Why don’t electronics and water just get along? There’s nothing worse than when water hits your laptop, soaking into the keyboard and further into the circuit board, where it will either quickly or slowly destroy it. There’s a lot to lose. Of course the financial investment you’ve put up to get your laptop is at stake, the price of your data that is on your device, and the time it took you to purchase and set up your laptop perfectly meant a lot to you.
All of this time, money and effort can go to waste with just one splash or spill. But why?
After all, your laptop isn’t a piece of paper that just dissolves after a glass of water spills on it right? Laptops are sturdy these days, built to last…right?
Although portable computers have come a long way, laptops are still powered by electrical currents flowing through circuits. Circuits are in charge of directing the electricity to the correct system components so your laptop can get its important work done.
Circuits are made of metal because this material conducts electricity well. And let’s just say, water and metal don’t make good friends. Water and electricity can be just as catastrophic depending on how ionized water is.
We’re going to explain why water is so bad for your laptop. After it has come into contact with water, a few things might happen to the circuitry inside your notebook, wreaking serious havok, which will result in you going to nearest laptop repair shop.
When water hits a laptop’s circuits, the exposure to liquid might cause a short circuit. When there is a short, electrical currents are diverted to components they ordinarily wouldn’t come into contact with.
When a higher-current circuit is sent through a circuit not designed for high currents, this is called burnout and it can cause your laptop’s circuit components to overheat and melt.
When current from a circuit is simply sent to a different location that can handle the load, this is called grounding.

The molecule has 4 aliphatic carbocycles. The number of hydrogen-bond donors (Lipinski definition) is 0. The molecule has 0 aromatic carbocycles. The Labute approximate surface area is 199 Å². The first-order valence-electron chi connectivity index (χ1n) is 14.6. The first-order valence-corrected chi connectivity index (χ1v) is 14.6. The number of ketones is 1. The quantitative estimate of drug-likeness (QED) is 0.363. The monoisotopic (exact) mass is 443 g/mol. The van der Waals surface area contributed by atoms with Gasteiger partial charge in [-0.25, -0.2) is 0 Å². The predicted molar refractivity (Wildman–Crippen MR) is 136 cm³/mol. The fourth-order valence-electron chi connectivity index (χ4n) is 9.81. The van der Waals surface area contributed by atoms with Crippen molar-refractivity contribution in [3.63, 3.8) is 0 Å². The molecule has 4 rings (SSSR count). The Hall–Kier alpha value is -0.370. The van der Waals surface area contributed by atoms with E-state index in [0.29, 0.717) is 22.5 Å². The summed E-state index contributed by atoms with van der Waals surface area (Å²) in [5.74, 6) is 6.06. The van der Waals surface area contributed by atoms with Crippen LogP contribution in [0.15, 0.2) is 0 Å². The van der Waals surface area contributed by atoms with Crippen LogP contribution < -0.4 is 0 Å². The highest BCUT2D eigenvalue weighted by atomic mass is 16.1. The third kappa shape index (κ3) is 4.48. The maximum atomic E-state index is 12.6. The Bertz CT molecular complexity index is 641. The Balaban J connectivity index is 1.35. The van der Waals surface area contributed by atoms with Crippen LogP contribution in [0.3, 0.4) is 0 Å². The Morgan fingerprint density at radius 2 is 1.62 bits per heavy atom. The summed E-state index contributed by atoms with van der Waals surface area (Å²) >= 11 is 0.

Burnout is obviously more of a headache than grounding. If you are unfortunate, your laptop will immediately stop working after water exposure due to a short circuit.
It’s Not Technically the Water Though
Note that it’s not technically the water that sends electricity to go to places it wasn’t meant to go to, but it is the small ions dissolved in water.
If your laptop was hit with distilled water, chances are it might work after it dried out properly. But how often is your laptop around distilled water? You’re more likely to have your laptop around saltwater where it could be splashed. The salt ions would send electricity charging everywhere, leaving it inoperable.
Tap water will probably come into contact with your laptop too. As it works its way through the water pipe and into your glass, it mixes with polarized minerals that make water conduct electricity.
Even if your laptop has suffered from a dunk or swim, has avoided a short circuit and still works, you’re not out of the woods just yet. Your laptop might be corroding as you read this. On your laptop!
Corrosion happens when metal circuits come into contact with another substance and a chemical reaction occurs. Think about what the rain outside is doing to your car right now – it’s rusting, a result of oxygen and water combining.
Just like rust is eating away at your car, corrosion might be eating away at your laptop if it has fallen victim to a water spill.
So, if for any reason, you have spilled water on your laptop and it works, thank your lucky stars. You still have your data. But don’t count on it for too long. You should backup your laptop as soon as you can (like, right after you read this!) and store the data somewhere safe.
It might be just a matter of time until the slow grip of corrosive death touches your laptop’s circuit board.
If you are one of the lucky ones reading this article out of prevention or interest, remember that it is in fact, a lot easier to prevent water damage than to deal with it. Never bring your laptop outside, or eat or drink near your notebook, if you would like to use it in the near future.